There is a long-held belief that significant increases in oil prices are harbingers of building inflationary pressures.
It follows from the observation that a market able to absorb more expensive oil is also one where prices are rising elsewhere.
And for those who remember their "Intro to Economics," there is an additional element.
Recall that the two primary factors that cause inflation are the amount of currency in circulation and the velocity with which that currency is changing hands.
In the case of the former, the relationship between oil prices and inflation obliges us to apply a somewhat broader view of what makes an underlying "marker asset."
After all, the actual price of wet barrels (traded consignments of actual crude or the products made from it) is driven by the price of paper barrels these days (the futures contracts on those deliveries).
Since there are many more paper barrels than wet barrels, it is the perception of traders on the future price of oil that drives this market not what a delivery costs this morning.
Which leads us to inflation's other component: the velocity of money…
Oil Prices and the Velocity of Money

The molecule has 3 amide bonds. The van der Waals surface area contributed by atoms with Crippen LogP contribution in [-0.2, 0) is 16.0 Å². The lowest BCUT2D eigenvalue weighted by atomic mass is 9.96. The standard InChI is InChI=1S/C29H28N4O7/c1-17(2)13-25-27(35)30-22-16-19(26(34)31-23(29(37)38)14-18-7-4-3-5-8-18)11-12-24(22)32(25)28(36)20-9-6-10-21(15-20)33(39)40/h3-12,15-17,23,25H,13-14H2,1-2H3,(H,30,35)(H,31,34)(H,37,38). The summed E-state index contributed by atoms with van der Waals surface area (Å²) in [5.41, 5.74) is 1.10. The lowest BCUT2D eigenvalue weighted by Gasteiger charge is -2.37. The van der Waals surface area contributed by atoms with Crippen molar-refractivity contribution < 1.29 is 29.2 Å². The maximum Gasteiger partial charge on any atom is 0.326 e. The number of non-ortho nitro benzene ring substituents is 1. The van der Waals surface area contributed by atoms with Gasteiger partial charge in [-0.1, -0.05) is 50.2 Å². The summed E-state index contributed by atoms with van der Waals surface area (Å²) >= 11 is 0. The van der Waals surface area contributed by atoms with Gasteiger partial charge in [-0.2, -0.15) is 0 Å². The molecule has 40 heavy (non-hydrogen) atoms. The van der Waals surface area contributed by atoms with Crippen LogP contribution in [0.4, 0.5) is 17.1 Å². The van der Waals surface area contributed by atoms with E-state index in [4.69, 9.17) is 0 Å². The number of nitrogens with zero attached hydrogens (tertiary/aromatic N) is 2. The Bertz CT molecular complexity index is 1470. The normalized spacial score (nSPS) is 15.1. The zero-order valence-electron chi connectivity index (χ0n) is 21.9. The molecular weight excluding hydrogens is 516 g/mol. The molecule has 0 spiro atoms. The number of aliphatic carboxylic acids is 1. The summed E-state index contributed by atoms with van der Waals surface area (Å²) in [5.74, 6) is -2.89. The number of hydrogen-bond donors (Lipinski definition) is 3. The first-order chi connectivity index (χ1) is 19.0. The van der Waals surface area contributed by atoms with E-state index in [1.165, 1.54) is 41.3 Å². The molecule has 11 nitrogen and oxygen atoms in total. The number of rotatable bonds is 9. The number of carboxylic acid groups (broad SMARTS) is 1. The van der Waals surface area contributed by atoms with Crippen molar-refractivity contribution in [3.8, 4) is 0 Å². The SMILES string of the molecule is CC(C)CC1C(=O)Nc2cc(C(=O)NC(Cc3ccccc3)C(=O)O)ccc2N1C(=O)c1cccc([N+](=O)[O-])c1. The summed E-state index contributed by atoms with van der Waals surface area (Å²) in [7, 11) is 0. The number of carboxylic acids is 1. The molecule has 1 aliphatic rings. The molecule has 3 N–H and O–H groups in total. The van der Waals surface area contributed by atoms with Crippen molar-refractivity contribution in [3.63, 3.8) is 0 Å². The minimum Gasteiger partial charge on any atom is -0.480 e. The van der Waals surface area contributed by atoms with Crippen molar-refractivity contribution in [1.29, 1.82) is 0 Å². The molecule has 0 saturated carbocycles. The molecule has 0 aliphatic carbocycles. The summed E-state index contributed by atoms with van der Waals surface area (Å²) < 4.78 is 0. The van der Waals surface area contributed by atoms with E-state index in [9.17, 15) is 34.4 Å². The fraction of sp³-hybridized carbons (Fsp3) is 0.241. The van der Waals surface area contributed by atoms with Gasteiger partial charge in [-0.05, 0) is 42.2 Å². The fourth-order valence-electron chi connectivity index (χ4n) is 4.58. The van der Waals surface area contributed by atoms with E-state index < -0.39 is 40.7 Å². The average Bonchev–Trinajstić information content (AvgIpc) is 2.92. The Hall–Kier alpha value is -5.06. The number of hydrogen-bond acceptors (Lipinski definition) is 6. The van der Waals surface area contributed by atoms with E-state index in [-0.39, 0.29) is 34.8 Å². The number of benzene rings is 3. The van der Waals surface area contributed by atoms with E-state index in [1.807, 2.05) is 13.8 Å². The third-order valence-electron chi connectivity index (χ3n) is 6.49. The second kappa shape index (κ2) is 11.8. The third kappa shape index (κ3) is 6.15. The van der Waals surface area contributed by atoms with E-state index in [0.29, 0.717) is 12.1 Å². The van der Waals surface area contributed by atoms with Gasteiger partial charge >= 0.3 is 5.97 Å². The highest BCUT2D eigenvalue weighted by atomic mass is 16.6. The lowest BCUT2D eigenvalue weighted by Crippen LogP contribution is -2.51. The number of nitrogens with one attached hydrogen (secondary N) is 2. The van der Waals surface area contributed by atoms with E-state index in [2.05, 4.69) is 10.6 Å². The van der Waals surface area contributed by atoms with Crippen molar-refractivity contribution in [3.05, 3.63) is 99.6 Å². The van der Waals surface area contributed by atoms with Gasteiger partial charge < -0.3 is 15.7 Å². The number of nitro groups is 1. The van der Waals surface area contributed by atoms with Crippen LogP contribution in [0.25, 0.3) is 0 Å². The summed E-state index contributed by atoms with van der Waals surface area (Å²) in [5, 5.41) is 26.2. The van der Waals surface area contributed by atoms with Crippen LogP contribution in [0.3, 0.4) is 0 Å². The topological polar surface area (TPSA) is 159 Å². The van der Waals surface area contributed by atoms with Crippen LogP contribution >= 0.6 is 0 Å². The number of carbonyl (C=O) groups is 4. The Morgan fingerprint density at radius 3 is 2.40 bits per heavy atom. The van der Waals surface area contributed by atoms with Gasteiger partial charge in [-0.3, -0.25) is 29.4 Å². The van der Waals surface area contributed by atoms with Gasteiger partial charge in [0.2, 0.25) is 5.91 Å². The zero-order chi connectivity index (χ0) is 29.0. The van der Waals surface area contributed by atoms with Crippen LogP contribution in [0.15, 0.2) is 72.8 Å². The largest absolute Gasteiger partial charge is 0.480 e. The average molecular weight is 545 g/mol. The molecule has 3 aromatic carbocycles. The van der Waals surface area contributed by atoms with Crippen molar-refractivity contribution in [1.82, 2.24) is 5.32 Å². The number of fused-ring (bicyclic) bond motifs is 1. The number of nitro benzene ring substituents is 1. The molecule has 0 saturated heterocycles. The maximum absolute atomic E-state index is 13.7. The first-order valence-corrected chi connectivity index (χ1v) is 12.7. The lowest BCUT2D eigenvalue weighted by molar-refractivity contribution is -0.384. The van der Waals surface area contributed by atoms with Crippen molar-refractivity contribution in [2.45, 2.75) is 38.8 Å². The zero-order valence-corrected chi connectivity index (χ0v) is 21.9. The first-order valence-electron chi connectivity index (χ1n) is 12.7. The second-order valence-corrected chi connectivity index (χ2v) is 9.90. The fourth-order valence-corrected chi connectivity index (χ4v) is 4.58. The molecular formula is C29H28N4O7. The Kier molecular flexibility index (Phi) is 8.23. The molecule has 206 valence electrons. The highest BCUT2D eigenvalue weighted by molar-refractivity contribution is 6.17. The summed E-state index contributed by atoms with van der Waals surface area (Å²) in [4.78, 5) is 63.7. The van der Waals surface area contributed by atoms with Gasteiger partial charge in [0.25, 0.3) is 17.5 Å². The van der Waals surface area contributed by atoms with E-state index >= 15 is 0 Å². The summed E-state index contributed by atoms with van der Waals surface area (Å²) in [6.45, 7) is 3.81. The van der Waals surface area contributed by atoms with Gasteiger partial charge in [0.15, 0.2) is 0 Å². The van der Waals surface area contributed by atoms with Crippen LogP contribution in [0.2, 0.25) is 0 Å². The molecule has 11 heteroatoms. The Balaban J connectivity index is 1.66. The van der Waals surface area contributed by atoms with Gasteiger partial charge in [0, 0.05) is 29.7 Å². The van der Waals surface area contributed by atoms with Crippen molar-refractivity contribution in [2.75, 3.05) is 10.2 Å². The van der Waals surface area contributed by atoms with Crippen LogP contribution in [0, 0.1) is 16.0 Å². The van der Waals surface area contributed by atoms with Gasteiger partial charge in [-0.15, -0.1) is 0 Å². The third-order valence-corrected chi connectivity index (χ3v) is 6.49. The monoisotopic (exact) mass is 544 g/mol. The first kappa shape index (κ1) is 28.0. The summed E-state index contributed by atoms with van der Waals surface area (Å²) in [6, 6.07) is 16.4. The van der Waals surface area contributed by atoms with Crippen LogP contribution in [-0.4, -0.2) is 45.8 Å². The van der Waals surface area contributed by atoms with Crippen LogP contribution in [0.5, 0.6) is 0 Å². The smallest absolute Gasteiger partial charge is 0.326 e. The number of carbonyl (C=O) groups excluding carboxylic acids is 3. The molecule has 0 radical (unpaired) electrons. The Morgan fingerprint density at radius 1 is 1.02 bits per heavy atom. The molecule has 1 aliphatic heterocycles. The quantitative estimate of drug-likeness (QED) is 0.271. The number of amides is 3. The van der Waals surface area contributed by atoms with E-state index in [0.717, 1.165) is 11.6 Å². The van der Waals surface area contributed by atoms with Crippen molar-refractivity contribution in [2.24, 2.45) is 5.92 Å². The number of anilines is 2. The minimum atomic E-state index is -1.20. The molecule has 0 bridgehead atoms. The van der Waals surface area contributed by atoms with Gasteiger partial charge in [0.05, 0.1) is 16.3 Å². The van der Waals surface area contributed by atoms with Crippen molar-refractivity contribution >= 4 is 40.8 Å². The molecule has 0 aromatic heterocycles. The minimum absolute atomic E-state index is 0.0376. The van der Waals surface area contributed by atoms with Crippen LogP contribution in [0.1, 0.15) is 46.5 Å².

Let's make this one simple. The velocity of money increases in an environment where participants believe prices will be rising. In this environment, money tends to change hands more quickly causing prices to go higher.
In short, there is less reason to save money if it is perceived that prices will rise faster than any proceeds that could be had from the use of the withdrawn currency. Read here: "The rise in staple product prices will exceed the savings rate."
When it comes to a commodity as energy, so fundamental to economic activity, an increase in velocity will translate into a classic inflationary spiral.
Or at least this is the traditional argument.
Of course, it goes without saying that a pronounced and prolonged price explosion such as the one we experienced five years ago certainly would carry significant inflationary consequences.
At the peak in 2008, price levels did climb as oil rose to an intraday high of $147.92 a barrel and natural gas was pushed $13 per 1,000 cubic feet or million BTUs (the NYMEX futures contract for gas).
Yet the situation we have this time around carries very different dynamics indeed, just take a look:
About the Author
Dr. Kent Moors is an internationally recognized expert in oil and natural gas policy, risk assessment, and emerging market economic development. He serves as an advisor to many U.S. governors and foreign governments. Kent details his latest global travels in his free Oil & Energy Investor e-letter. He makes specific investment recommendations in his newsletter, the Energy Advantage. For more active investors, he issues shorter-term trades in his Energy Inner Circle.